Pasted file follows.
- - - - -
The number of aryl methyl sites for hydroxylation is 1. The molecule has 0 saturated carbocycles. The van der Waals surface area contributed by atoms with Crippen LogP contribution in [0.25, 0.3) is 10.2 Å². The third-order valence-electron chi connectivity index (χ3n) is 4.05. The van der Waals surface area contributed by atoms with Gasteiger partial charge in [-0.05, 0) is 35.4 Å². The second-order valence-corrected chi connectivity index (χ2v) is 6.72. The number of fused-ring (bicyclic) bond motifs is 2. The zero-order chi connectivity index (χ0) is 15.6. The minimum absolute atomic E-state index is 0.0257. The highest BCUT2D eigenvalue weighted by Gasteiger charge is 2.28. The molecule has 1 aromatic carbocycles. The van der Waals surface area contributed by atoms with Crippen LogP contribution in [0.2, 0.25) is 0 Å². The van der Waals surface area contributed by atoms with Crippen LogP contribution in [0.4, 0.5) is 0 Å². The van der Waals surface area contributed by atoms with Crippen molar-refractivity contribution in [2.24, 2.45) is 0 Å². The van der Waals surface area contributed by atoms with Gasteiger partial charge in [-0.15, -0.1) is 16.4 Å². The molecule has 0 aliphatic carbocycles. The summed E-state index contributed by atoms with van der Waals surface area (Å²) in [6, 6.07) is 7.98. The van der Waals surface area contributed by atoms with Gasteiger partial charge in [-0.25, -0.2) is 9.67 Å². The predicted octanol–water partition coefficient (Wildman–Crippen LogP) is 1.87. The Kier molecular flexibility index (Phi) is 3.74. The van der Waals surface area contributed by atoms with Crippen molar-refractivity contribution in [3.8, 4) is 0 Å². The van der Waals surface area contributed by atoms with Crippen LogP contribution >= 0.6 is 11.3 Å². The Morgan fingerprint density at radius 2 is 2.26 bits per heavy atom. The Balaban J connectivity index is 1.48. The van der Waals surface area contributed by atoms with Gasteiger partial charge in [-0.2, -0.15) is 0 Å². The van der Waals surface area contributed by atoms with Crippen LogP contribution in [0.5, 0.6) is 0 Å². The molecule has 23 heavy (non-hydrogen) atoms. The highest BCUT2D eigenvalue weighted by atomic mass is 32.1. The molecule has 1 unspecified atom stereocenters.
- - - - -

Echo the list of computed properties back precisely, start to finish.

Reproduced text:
The number of aryl methyl sites for hydroxylation is 1. The molecule has 0 saturated carbocycles. The van der Waals surface area contributed by atoms with Crippen LogP contribution in [0.25, 0.3) is 10.2 Å². The third-order valence-electron chi connectivity index (χ3n) is 4.05. The van der Waals surface area contributed by atoms with Gasteiger partial charge in [-0.05, 0) is 35.4 Å². The second-order valence-corrected chi connectivity index (χ2v) is 6.72. The number of fused-ring (bicyclic) bond motifs is 2. The zero-order chi connectivity index (χ0) is 15.6. The minimum absolute atomic E-state index is 0.0257. The highest BCUT2D eigenvalue weighted by Gasteiger charge is 2.28. The molecule has 1 aromatic carbocycles. The van der Waals surface area contributed by atoms with Crippen LogP contribution in [0.2, 0.25) is 0 Å². The van der Waals surface area contributed by atoms with Crippen LogP contribution in [0.4, 0.5) is 0 Å². The van der Waals surface area contributed by atoms with Crippen molar-refractivity contribution in [2.24, 2.45) is 0 Å². The van der Waals surface area contributed by atoms with Gasteiger partial charge in [-0.15, -0.1) is 16.4 Å². The molecule has 0 aliphatic carbocycles. The summed E-state index contributed by atoms with van der Waals surface area (Å²) in [6, 6.07) is 7.98. The van der Waals surface area contributed by atoms with Gasteiger partial charge in [-0.25, -0.2) is 9.67 Å². The predicted octanol–water partition coefficient (Wildman–Crippen LogP) is 1.87. The Kier molecular flexibility index (Phi) is 3.74. The van der Waals surface area contributed by atoms with Crippen molar-refractivity contribution in [3.8, 4) is 0 Å². The van der Waals surface area contributed by atoms with Crippen LogP contribution >= 0.6 is 11.3 Å². The Morgan fingerprint density at radius 2 is 2.26 bits per heavy atom. The Balaban J connectivity index is 1.48. The van der Waals surface area contributed by atoms with Gasteiger partial charge in [-0.2, -0.15) is 0 Å². The van der Waals surface area contributed by atoms with Crippen LogP contribution in [0.5, 0.6) is 0 Å². The molecule has 23 heavy (non-hydrogen) atoms. The highest BCUT2D eigenvalue weighted by atomic mass is 32.1. The molecule has 1 unspecified atom stereocenters.